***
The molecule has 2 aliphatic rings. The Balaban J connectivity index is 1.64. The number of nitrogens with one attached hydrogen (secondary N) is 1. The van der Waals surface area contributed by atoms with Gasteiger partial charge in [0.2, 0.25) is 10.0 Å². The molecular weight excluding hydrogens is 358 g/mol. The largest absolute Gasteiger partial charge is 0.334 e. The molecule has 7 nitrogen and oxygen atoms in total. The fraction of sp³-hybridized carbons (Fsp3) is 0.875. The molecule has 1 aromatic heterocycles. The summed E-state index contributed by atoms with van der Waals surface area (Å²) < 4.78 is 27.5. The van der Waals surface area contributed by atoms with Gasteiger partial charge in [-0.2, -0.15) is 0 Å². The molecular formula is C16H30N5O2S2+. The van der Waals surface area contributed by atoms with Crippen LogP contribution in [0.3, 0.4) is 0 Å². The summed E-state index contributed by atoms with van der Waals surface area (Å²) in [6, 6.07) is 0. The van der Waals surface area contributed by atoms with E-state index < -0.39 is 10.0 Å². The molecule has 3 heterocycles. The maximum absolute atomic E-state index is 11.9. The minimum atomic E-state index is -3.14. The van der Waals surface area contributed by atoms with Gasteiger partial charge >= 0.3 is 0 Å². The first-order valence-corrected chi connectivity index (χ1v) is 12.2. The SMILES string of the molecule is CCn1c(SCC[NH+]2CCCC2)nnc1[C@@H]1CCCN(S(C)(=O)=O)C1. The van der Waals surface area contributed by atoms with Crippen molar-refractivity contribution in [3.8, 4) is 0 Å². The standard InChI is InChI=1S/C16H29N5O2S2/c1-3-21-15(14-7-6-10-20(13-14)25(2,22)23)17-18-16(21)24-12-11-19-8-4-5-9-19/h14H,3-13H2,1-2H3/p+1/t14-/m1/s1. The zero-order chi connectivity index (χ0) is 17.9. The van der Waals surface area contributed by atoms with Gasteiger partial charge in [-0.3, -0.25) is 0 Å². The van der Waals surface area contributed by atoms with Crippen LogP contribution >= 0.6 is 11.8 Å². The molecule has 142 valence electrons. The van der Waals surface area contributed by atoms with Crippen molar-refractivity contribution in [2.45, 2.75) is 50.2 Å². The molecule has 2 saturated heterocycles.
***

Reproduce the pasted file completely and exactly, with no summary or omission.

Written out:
The molecule has 2 aliphatic rings. The Balaban J connectivity index is 1.64. The number of nitrogens with one attached hydrogen (secondary N) is 1. The van der Waals surface area contributed by atoms with Gasteiger partial charge in [0.2, 0.25) is 10.0 Å². The molecular weight excluding hydrogens is 358 g/mol. The largest absolute Gasteiger partial charge is 0.334 e. The molecule has 7 nitrogen and oxygen atoms in total. The fraction of sp³-hybridized carbons (Fsp3) is 0.875. The molecule has 1 aromatic heterocycles. The summed E-state index contributed by atoms with van der Waals surface area (Å²) < 4.78 is 27.5. The van der Waals surface area contributed by atoms with Gasteiger partial charge in [-0.2, -0.15) is 0 Å². The molecular formula is C16H30N5O2S2+. The van der Waals surface area contributed by atoms with Crippen LogP contribution in [0.3, 0.4) is 0 Å². The summed E-state index contributed by atoms with van der Waals surface area (Å²) in [6, 6.07) is 0. The van der Waals surface area contributed by atoms with E-state index < -0.39 is 10.0 Å². The molecule has 3 heterocycles. The maximum absolute atomic E-state index is 11.9. The minimum atomic E-state index is -3.14. The van der Waals surface area contributed by atoms with Gasteiger partial charge >= 0.3 is 0 Å². The first-order valence-corrected chi connectivity index (χ1v) is 12.2. The SMILES string of the molecule is CCn1c(SCC[NH+]2CCCC2)nnc1[C@@H]1CCCN(S(C)(=O)=O)C1. The van der Waals surface area contributed by atoms with Crippen molar-refractivity contribution in [3.8, 4) is 0 Å². The standard InChI is InChI=1S/C16H29N5O2S2/c1-3-21-15(14-7-6-10-20(13-14)25(2,22)23)17-18-16(21)24-12-11-19-8-4-5-9-19/h14H,3-13H2,1-2H3/p+1/t14-/m1/s1. The zero-order chi connectivity index (χ0) is 17.9. The van der Waals surface area contributed by atoms with Gasteiger partial charge in [-0.3, -0.25) is 0 Å². The van der Waals surface area contributed by atoms with Crippen LogP contribution >= 0.6 is 11.8 Å². The molecule has 142 valence electrons. The van der Waals surface area contributed by atoms with Crippen molar-refractivity contribution in [2.45, 2.75) is 50.2 Å². The molecule has 2 saturated heterocycles.